Understanding Math – Let Kids Fake It

There’s a lot of talk about making sure kids understand what they are learning – instead of just practicing some arbitrary set of steps. I’m a proponent of this myself.

I copied and laminated this back in 1998!

But how well a child grasps a concept is based on how well he or she connects with it.

The learning style and interestes a child has an impact on if (or how well) he or she will understand a concept. And, as far as I know, there’s no rule on figuring that out.

You keep explaining it in different ways until you see the “aha moment.”

Except there are some times when understanding is too far out of reach. Or the child’s way of learning requires a deeper understanding that what’s available or possible at that point.

So what do you do in those cases?

Do you delay teaching that piece for understanding? Do you go on to something else and skip it altogether? Can you go on to something else?

Before making that decision, consider three points.

1. Nobody understands everything.

The way all the pieces of math work together is amazing. Nobody knows how they all fit – even the most famous of mathematicians. Everyone has something missing. Some of us have much missing.

So if your child is lacking in understanding for a few things – or even many things – that’s okay.

2. There’s more than one way to “understand” something.

Take any math concept and you’ll find that the applications of it are vast. It’s likely that you can use it in business, in fashion, in your yard and kitchen and in the toy box. So you can explain the concept – and inspire understanding – with any of the applications.

You can also explain a concept with metaphors to other math concepts and even metaphors to non-math concepts.

3. But they’ll get it, eventually.

Back in 1998 I photocopied an article from an AMS Notices journal called “Eventually” by Marianne Freundlich. I laminated it and hung it on my office wall.

It’s moved offices a dozen times at least, but has remained an important reminder: “When learning something new, you may not get it now, but eventually you will. Just stick with it.”

The “fake it ’til you make it” principle works in math too. It’s okay for them to practice something that they don’t understand.

But kids need you to know they’re faking it.

Often kids fake their learning. But they’re also trying to fake out the instructor. It turns into a big dirty secret that they keep inside. Like this:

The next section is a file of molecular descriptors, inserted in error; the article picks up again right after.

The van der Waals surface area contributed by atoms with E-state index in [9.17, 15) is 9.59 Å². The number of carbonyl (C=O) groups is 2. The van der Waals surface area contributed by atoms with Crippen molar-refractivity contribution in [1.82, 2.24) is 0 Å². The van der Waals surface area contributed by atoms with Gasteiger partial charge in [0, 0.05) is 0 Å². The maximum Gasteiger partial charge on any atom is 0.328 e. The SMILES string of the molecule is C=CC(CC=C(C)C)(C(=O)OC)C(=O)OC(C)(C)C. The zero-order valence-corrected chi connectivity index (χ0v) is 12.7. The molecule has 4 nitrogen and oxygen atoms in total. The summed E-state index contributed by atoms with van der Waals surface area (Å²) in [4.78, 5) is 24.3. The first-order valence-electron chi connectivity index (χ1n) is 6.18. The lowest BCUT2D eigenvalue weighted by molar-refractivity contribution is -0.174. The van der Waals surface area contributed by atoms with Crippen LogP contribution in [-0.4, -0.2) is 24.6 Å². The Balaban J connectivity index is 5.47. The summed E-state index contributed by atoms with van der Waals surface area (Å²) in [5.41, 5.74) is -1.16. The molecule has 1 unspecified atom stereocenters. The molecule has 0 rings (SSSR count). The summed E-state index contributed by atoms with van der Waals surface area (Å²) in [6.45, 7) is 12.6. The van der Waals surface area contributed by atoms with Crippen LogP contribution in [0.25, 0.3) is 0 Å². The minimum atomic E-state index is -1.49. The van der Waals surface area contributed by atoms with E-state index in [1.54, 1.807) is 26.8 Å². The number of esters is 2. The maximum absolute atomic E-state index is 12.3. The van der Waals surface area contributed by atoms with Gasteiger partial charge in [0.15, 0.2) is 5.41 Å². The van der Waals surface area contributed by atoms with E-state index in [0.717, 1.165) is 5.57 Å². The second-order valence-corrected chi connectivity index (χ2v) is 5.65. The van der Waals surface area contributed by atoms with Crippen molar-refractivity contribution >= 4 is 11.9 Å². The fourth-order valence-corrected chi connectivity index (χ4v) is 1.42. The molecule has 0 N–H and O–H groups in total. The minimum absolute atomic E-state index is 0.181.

“Mr. Smith, I don’t understand this. I think I can do the problems, though.”

“Well, Joan, let me explain it this way…”

Mr. Smith explains another way. Joan feels uncomfortable because he’s spent so much time on her and she still doesn’t get it.

“Okay, I think I understand now.”

“I’m glad. It’s important for you to understand before we move on.”

Joan thinks she’ll just keep practicing and hope that something clicks before the test. She doesn’t want to ask for more explanation.

Fake it like Fermat!

(That’s supposed to be a play on “Bend It Like Beckham” – I’m not sure it works.)

A well known phrase in math graduate school is, “Okay, I don’t understand that, but I’ll go with it for now.”

Mathematicians fake it all the time. They come back later to see if they can work out the details (and don’t publish or approve of something until they do). But they announce out loud that they’re faking it.

And kids should be allowed this too.

“Mr. Smith, I don’t understand this. I think I can do the problems, though.”

“Okay, Joan, that’s fine. Perhaps after you do it a while, you’ll get it. ”

“It’s possible.”

“No problem, if you don’t get it now, you’ll get it eventually. As we move forward, when you come to something like this, just keep doing the steps. That might help you understand, too.”

“That works for me. Thanks, Mr. Smith.”

“Feel free to ask me any questions about it and we’ll continue the conversation until you do get it.”

Not understanding is totally okay – but the child must know it. And, more importantly, they must know that you know it!

So let them fake it!

When understanding is too far out of reach, encourage some rote practicing of the steps. And let them admit, out loud, that understanding isn’t there – even be happy for it.

Anticipate the understanding and be excited that someday it will come.

And if your child wants to move on, do it. They’ll get that other stuff eventually.

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